The feedback from this performance was so positive, that we knew we needed to share it with our Hingham audience as well. So, with the help of fiddler Katy Boc, on faculty here at South Shore Conservatory (SSC) since 2003, we have put together Made in America, a concert that features SSC’s jazz/rock/pop (JRP) department performing the tunes and songs from the vast and varied landscape of American roots music.

Katy, who had played classical violin for many years, discovered how much fun it is to use her violin as a fiddle a few years ago, when she found herself at an Irish pub listening to a session of talented musicians chew through their improvised tunes with great gusto. Katy knew this was something she wanted to be a part of, and that she needed to step outside her classical comfort zone. As she tried to improvise and stumble through some jigs and reels for the first time, she was struck by not only the beauty of the music but also by the sheer fun that these musicians were having. They weren’t rehearsing for an upcoming performance or a concert of any kind. They were simply a group of musicians, having a great time, making great music together. Since that time, Katy has focused her music-making on American roots music.

Instrumentation for this concert is a little different from other JRP department performance. For one thing, there’s no winds or brass. Made in America features a combination of fiddle, guitar, bass, mandolin, pedal steel (this is a guitar and not a percussion instrument), percussion, banjo and voice. Audience members can expect lots of fun improvisation and trading fours, and leave knowing that they have just seen a one-of-a-kind performance. With improvisation, the music is never performed the same way twice. The quality and uniqueness of this type of performance is rare to find anywhere south of Boston.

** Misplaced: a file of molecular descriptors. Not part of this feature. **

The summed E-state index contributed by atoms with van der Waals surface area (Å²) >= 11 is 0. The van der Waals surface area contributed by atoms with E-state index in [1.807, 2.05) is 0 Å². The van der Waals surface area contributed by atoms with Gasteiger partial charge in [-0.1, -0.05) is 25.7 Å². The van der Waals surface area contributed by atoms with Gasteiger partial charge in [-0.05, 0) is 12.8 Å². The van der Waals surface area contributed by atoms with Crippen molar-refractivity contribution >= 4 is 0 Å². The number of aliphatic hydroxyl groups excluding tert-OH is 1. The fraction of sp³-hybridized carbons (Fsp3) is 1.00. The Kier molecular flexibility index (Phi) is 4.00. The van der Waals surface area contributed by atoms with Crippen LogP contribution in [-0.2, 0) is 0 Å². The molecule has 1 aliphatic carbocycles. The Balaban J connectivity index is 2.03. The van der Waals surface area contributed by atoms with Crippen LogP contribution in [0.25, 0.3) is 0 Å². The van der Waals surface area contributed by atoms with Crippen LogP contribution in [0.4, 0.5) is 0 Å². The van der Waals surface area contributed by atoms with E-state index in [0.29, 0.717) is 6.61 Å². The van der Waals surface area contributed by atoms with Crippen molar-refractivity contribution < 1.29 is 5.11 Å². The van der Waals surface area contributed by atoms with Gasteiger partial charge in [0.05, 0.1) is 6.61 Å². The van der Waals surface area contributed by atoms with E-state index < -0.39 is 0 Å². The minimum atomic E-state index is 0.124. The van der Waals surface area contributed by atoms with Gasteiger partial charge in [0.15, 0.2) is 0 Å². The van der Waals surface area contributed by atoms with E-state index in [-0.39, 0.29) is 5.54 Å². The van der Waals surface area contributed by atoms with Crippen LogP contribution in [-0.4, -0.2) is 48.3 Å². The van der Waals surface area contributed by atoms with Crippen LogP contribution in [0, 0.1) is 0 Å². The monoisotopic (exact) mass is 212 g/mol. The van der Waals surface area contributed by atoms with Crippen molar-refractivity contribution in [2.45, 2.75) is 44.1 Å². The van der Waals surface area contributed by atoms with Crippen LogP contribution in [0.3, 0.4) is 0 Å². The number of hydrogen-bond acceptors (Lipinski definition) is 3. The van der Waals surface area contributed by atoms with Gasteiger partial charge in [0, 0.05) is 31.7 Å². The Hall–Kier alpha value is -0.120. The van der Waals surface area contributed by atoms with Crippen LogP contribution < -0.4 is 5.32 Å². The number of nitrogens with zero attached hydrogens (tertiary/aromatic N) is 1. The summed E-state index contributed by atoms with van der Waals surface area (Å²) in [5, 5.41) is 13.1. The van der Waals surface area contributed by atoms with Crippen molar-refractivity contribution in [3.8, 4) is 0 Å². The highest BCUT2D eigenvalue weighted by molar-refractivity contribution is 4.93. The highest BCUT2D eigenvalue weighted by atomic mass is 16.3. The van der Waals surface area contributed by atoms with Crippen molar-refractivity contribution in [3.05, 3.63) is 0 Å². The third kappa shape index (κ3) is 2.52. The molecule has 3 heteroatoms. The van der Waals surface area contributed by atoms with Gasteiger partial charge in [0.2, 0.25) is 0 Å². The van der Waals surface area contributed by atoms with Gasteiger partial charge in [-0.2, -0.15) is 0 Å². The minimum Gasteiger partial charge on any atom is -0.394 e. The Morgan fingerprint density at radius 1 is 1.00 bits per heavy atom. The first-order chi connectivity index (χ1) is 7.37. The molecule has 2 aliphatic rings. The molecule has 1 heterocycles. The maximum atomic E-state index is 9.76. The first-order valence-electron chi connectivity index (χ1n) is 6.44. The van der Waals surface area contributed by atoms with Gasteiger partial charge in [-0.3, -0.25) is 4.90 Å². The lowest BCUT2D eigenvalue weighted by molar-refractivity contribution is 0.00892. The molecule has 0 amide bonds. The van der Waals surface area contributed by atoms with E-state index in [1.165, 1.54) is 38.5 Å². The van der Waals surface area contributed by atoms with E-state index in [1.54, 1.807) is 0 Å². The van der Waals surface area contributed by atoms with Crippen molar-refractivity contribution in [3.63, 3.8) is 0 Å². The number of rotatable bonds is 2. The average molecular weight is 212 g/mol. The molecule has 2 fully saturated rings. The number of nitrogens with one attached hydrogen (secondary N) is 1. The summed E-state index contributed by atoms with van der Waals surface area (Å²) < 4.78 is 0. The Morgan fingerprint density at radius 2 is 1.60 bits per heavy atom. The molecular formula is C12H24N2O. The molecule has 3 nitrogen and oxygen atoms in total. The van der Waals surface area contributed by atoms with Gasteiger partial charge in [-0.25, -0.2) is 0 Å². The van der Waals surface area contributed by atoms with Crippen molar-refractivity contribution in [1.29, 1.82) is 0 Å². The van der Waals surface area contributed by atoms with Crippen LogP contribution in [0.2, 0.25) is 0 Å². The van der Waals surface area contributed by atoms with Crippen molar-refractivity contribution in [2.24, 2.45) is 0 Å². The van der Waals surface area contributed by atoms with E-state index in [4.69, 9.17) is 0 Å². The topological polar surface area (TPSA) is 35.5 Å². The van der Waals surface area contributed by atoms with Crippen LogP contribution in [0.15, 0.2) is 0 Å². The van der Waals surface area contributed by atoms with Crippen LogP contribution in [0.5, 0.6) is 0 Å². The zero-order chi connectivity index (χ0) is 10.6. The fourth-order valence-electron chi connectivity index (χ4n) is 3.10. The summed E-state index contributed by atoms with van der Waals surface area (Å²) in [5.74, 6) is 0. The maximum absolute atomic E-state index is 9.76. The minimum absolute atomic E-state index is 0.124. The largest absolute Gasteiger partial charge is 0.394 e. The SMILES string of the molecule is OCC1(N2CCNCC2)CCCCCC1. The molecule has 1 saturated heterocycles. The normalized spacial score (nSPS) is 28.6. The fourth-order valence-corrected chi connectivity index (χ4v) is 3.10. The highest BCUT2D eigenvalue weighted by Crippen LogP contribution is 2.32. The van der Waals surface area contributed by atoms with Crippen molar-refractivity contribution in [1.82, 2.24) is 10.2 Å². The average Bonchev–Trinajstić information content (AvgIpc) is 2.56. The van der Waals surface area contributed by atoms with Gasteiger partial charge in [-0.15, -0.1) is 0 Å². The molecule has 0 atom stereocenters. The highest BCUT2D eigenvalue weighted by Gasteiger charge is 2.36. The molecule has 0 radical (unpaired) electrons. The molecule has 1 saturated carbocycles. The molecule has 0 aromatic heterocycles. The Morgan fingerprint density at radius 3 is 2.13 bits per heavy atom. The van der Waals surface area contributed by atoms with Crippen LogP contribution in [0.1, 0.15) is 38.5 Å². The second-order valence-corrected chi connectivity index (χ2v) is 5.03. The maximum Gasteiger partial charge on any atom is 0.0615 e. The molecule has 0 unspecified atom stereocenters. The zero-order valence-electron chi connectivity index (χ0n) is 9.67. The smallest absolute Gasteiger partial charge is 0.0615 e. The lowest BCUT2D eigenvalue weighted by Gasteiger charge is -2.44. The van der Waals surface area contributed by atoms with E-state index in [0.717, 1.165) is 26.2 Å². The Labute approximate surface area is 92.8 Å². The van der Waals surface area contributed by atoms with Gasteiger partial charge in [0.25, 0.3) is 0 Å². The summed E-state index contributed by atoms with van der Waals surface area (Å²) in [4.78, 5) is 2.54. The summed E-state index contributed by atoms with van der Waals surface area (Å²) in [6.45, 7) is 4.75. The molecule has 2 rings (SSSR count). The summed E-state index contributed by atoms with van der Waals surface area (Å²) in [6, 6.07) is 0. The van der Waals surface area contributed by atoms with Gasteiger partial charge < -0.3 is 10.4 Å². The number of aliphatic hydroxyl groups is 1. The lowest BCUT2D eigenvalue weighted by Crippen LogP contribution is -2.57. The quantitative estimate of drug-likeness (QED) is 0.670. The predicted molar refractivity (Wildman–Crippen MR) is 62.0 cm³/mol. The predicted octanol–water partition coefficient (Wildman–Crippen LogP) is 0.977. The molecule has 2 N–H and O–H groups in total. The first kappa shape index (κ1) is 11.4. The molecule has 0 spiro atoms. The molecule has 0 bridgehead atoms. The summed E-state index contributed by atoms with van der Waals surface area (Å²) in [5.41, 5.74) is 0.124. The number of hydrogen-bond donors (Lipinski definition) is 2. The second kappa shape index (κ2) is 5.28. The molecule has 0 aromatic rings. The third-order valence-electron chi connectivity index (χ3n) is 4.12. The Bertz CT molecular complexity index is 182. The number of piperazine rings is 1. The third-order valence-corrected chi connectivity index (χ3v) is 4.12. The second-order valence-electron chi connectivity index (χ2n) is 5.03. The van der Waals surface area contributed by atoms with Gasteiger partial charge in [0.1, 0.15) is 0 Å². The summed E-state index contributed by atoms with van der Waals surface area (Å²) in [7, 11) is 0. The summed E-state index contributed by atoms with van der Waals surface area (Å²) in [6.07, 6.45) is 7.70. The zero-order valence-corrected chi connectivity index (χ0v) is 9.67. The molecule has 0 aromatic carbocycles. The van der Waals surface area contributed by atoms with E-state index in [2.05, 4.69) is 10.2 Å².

Now, I would be dishonest if I didn’t divulge the fact that we actually did try to present this American roots concert last February in Hingham. But as we all know, Mother Nature threw a monkey wrench into everyone’s plans last winter, and the performance was cancelled. Our Made in America concert needed to wait a year before we could find a date that worked for all the musicians, so we could try it again. I’ve got my fingers crossed that it will not be snowed out again this year. It’s a great concert with surprises for the audience. Did YOU know that the country music of today is actually pop music? Come and find out for yourself!

South Shore Conservatory’s Made in America concert, on Sunday, March 13, 4 pm at One Conservatory Drive in Hingham. It is the fifth of six Conservatory Concert Series concerts, funded in part by Boston Private. Admission to the performance is free. To learn more about this and other Conservatory Concert Series concerts, please visit http://www.sscmusic.org/concert_series.html.

Beth MacLeod Largent is South Shore Conservatory’s Director of Performance and an active member of the voice faculty.